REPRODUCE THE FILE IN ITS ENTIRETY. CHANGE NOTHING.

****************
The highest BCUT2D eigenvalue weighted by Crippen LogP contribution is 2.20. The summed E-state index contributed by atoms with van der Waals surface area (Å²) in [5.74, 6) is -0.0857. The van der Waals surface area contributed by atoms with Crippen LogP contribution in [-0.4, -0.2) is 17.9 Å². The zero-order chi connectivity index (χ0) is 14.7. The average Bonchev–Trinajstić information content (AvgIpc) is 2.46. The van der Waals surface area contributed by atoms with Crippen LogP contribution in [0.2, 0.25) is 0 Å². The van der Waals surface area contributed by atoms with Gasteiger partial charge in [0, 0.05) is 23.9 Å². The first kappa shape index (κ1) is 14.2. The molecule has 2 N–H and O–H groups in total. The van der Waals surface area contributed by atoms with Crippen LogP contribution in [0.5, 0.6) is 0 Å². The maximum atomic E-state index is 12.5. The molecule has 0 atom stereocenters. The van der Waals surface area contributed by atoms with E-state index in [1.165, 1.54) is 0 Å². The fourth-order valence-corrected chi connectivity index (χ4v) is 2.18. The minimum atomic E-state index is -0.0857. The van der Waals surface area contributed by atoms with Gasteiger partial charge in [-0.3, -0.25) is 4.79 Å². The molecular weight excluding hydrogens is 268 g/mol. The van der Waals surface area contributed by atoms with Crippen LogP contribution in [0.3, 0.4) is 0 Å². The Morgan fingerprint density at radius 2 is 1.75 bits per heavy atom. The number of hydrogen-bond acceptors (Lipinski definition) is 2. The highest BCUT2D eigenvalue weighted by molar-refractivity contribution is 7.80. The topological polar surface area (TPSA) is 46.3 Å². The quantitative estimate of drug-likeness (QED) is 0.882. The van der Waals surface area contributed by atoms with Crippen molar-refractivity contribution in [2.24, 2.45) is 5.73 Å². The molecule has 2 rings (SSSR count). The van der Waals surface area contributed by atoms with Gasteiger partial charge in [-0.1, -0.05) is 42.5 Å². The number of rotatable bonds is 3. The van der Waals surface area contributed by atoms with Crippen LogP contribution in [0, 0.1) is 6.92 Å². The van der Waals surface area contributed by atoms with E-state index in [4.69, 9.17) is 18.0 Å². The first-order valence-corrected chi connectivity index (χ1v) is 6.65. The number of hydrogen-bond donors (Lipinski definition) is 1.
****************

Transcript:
The highest BCUT2D eigenvalue weighted by Crippen LogP contribution is 2.20. The summed E-state index contributed by atoms with van der Waals surface area (Å²) in [5.74, 6) is -0.0857. The van der Waals surface area contributed by atoms with Crippen LogP contribution in [-0.4, -0.2) is 17.9 Å². The zero-order chi connectivity index (χ0) is 14.7. The average Bonchev–Trinajstić information content (AvgIpc) is 2.46. The van der Waals surface area contributed by atoms with Crippen LogP contribution in [0.2, 0.25) is 0 Å². The van der Waals surface area contributed by atoms with Gasteiger partial charge in [0, 0.05) is 23.9 Å². The first kappa shape index (κ1) is 14.2. The molecule has 2 N–H and O–H groups in total. The van der Waals surface area contributed by atoms with Crippen LogP contribution in [0.5, 0.6) is 0 Å². The maximum atomic E-state index is 12.5. The molecule has 0 atom stereocenters. The van der Waals surface area contributed by atoms with E-state index in [1.165, 1.54) is 0 Å². The fourth-order valence-corrected chi connectivity index (χ4v) is 2.18. The minimum atomic E-state index is -0.0857. The van der Waals surface area contributed by atoms with Gasteiger partial charge in [-0.3, -0.25) is 4.79 Å². The molecular weight excluding hydrogens is 268 g/mol. The van der Waals surface area contributed by atoms with Crippen LogP contribution in [0.3, 0.4) is 0 Å². The Morgan fingerprint density at radius 2 is 1.75 bits per heavy atom. The number of hydrogen-bond acceptors (Lipinski definition) is 2. The highest BCUT2D eigenvalue weighted by molar-refractivity contribution is 7.80. The topological polar surface area (TPSA) is 46.3 Å². The quantitative estimate of drug-likeness (QED) is 0.882. The van der Waals surface area contributed by atoms with Crippen molar-refractivity contribution in [2.24, 2.45) is 5.73 Å². The molecule has 2 rings (SSSR count). The van der Waals surface area contributed by atoms with Gasteiger partial charge in [-0.1, -0.05) is 42.5 Å². The number of rotatable bonds is 3. The van der Waals surface area contributed by atoms with Crippen LogP contribution in [0, 0.1) is 6.92 Å². The van der Waals surface area contributed by atoms with E-state index in [4.69, 9.17) is 18.0 Å². The first-order valence-corrected chi connectivity index (χ1v) is 6.65. The number of hydrogen-bond donors (Lipinski definition) is 1.